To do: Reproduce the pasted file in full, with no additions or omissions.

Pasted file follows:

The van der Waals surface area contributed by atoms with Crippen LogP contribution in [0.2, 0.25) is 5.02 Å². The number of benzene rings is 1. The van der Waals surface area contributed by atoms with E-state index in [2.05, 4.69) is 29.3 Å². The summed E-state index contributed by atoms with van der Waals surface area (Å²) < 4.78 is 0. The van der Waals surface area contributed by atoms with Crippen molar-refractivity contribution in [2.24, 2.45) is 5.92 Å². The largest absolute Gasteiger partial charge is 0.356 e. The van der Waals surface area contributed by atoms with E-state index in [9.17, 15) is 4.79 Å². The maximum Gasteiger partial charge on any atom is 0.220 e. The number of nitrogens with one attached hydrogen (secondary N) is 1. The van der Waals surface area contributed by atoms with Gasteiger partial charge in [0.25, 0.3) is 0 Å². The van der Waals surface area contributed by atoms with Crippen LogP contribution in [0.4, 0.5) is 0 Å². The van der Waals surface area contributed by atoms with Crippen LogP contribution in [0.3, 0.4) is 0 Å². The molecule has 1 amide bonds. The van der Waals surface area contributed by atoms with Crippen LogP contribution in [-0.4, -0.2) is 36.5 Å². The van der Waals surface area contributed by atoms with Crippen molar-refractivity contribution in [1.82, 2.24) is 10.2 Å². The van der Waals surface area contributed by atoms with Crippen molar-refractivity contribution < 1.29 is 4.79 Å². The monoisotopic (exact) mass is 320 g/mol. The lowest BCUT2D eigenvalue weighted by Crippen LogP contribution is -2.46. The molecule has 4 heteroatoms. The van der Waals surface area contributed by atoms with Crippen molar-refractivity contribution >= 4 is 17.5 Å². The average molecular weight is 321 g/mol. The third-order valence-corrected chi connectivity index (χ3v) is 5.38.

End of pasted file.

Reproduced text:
The van der Waals surface area contributed by atoms with Crippen LogP contribution in [0.2, 0.25) is 5.02 Å². The number of benzene rings is 1. The van der Waals surface area contributed by atoms with E-state index in [2.05, 4.69) is 29.3 Å². The summed E-state index contributed by atoms with van der Waals surface area (Å²) < 4.78 is 0. The van der Waals surface area contributed by atoms with Crippen molar-refractivity contribution in [2.24, 2.45) is 5.92 Å². The largest absolute Gasteiger partial charge is 0.356 e. The van der Waals surface area contributed by atoms with E-state index in [9.17, 15) is 4.79 Å². The maximum Gasteiger partial charge on any atom is 0.220 e. The number of nitrogens with one attached hydrogen (secondary N) is 1. The van der Waals surface area contributed by atoms with Gasteiger partial charge in [0.25, 0.3) is 0 Å². The van der Waals surface area contributed by atoms with Crippen LogP contribution in [0.4, 0.5) is 0 Å². The van der Waals surface area contributed by atoms with Crippen LogP contribution in [0.3, 0.4) is 0 Å². The molecule has 1 amide bonds. The van der Waals surface area contributed by atoms with Crippen LogP contribution in [-0.4, -0.2) is 36.5 Å². The van der Waals surface area contributed by atoms with Crippen molar-refractivity contribution in [1.82, 2.24) is 10.2 Å². The van der Waals surface area contributed by atoms with Crippen molar-refractivity contribution < 1.29 is 4.79 Å². The monoisotopic (exact) mass is 320 g/mol. The lowest BCUT2D eigenvalue weighted by Crippen LogP contribution is -2.46. The molecule has 4 heteroatoms. The van der Waals surface area contributed by atoms with Crippen molar-refractivity contribution >= 4 is 17.5 Å². The average molecular weight is 321 g/mol. The third-order valence-corrected chi connectivity index (χ3v) is 5.38.